The Elephant in the Room
This controversial topic brings up strong emotional feelings and opinions. It is a heartbreaking decision for those surrounding the dog, owners, caretakers, or trainers to have to make. Those forced to make this decision should be shown compassion. No one “wants” to make this decision, often this is the kindest and safest thing they can do.
Use of behavioral euthanasia when the type of behavior a dog displays does not allow a dog to live safely, without fear, and without the potential to hurt others. Considered primarily for dogs displaying moderate to severe human aggression. Human-directed aggression affects human safety, insurance liability, and possibly criminal charges for owners.
Significantly aggressive dogs typically also suffer from fear and anxiety, which is what brings on the aggression. Micromanaged dogs can have a low quality of life because their worlds are inside a bubble, and they have few opportunities just to be a dog.
Working Though many of these is possible, but some dogs just can’t overcome fear depending on the severity. They are just too damaged. The world is just too scary.
It is not always a clear picture. The term “aggression” refers to a wide variety of behaviors that occur for various reasons in various circumstances.
Levels of Bites According to Ian Dunbar’s Scale of Bites
Level 1. Obnoxious or aggressive behavior but no skin-contact by teeth.
Level 2: teeth make contact but do not break the skin.
Level 3. One to four punctures from a single bite with no puncture deeper than half the length of the dog’s canine teeth. Maybe lacerations in a single direction, caused by victim pulling hand away, owner pulling dog away, or gravity (little dog jumps, bites and drops to floor).
Level 4. One to four punctures from a single bite with at least one puncture deeper than half the length of the dog’s canine teeth. May also have deep bruising around the wound (dog held on for N seconds and bore down) or lacerations in both directions (dog held on and shook its head from side to side).
Level 5. Multiple-bite incident with at least two Level 4 bites or multiple-attack incident with at least one Level 4 bite in each.
Level 6. Victim dead.
This risk factor is a big one; if you can’t tell when a dog is uncomfortable and likely to bite, it becomes very difficult to work comfortably with them. Muzzle training is an absolute must for a dog who doesn’t give good warning signals. This idea is a significant reason you never punish a dog for growling, snarling, barking, or providing other displays of aggressive intent. These are the communication signals that tell us the dog is uncomfortable, and the signs are extremely valuable. Often missed because they may come quickly, in multiples, and they may come so fast.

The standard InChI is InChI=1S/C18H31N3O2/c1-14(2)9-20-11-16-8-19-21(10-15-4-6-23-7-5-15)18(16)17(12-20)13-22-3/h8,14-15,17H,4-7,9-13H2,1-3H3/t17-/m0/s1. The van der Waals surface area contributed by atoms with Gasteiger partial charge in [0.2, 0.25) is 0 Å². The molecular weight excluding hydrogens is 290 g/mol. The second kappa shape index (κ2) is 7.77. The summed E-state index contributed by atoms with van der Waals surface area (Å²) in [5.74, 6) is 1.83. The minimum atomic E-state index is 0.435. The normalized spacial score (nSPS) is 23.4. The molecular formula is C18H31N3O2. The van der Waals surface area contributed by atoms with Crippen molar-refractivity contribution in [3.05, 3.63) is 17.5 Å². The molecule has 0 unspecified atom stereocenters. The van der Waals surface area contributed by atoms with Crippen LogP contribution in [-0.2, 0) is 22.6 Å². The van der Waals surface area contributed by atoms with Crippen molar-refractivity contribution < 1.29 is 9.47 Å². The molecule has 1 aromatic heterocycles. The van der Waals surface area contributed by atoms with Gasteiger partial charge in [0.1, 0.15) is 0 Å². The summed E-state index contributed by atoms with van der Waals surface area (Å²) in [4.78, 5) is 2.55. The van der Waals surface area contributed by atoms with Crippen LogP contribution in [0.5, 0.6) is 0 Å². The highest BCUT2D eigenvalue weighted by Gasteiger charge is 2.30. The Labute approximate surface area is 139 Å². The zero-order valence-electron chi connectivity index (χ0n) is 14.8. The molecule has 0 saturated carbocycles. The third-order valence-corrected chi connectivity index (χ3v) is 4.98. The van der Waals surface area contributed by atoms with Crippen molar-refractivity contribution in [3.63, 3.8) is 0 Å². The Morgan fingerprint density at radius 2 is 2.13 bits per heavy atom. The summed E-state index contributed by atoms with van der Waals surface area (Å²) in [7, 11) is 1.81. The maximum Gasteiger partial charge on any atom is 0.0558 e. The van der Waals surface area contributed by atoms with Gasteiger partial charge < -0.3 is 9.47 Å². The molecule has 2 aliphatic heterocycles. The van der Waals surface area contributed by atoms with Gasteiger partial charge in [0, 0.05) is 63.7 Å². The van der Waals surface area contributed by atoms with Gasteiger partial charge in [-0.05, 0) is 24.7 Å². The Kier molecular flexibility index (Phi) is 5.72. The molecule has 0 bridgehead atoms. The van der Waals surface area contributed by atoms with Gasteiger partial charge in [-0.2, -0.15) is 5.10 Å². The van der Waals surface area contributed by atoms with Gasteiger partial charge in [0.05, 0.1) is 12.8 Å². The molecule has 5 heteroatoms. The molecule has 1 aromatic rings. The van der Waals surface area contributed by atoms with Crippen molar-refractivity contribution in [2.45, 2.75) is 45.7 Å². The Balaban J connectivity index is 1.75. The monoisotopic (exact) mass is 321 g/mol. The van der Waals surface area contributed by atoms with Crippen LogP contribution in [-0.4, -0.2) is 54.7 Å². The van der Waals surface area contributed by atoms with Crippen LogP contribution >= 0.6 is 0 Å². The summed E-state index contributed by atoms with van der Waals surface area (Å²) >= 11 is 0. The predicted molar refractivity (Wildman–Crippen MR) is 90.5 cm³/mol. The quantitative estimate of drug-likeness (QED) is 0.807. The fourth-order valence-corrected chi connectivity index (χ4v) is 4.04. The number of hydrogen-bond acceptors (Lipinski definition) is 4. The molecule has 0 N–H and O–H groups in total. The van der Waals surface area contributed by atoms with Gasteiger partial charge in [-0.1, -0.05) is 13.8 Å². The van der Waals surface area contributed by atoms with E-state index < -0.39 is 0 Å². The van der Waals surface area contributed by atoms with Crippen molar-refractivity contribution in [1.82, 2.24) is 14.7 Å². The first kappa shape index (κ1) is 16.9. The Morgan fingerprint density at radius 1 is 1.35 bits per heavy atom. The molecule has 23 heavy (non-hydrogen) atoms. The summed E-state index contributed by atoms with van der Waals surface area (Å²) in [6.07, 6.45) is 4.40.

Dogs who do not give these signals are much more dangerous.
If you’re deciding whether to live with and treat your aggressive dog, there are several factors to consider because you, as the parent, are ultimately responsible for your dog’s behavior. These factors involve the level of risk in living with your dog and the likelihood of changing the behavior:
Naturally, large-breed dogs can do much more serious damage than smaller dogs, even if their aggressive behavior is otherwise very similar. For
this reason, larger dogs are more often euthanized for aggression than smaller ones.
It is typically believed young dogs with an aggression problem are more malleable and easier treated with behavior modification and have more chance for a positive outcome than older dogs.
Dogs with a history of biting are both a known risk and an insurance liability.
Dogs who stop their aggression at showing teeth, growling, or snapping are significantly safer to live and work with than dogs who bite. Likewise, dogs who have delivered minor bruises, scratches, and small punctures are less risky than dogs who have inflicted serious wounds.
Dogs at the highest risk of being euthanized for aggression are those who give little or no warning before they bite and who are inconsistently, unpredictably aggressive. To manage a dog with aggression issues, the dog must be predictable. You need to know their triggers, and you need to know how to manage them. If the dog’s triggers are not consistent or difficult to determine, it is challenging to manage. It’s easier to manage a dog who growls or bites 100% of the time in a certain situation (such as having a chew toy taken away) versus one who seems “fine” 90% of the time and bites unpredictably every once in a while.
How often exposure to the targets of the aggression can affect how easy it is to manage and resolve the behavior. A dog aggressive to strangers is relatively easy to control if you live in a rural environment with a securely fenced yard.
Accomplishing the management of a dog aggressive to children only works if the pet parents do not have children and have no
friends or relatives with children.
Are the circumstances that prompt your dog to behave aggressively easy or impossible to avoid? If your dog only guards her food while eating,
the solution is straightforward: Keep away from her while she’s eating. If no one can safely enter the kitchen when your dog’s there because she
guards her empty food bowl in the cupboard, that’s another story.
The final consideration is how easy it is to motivate your dog during retraining. The safest and most effective way to treat an aggression problem is to implement behavior modification under the guidance of a qualified professional. Modifying a dog’s behavior involves rewarding good behavior, so you’ll likely be more successful if your dog enjoys praise, treats, and toys.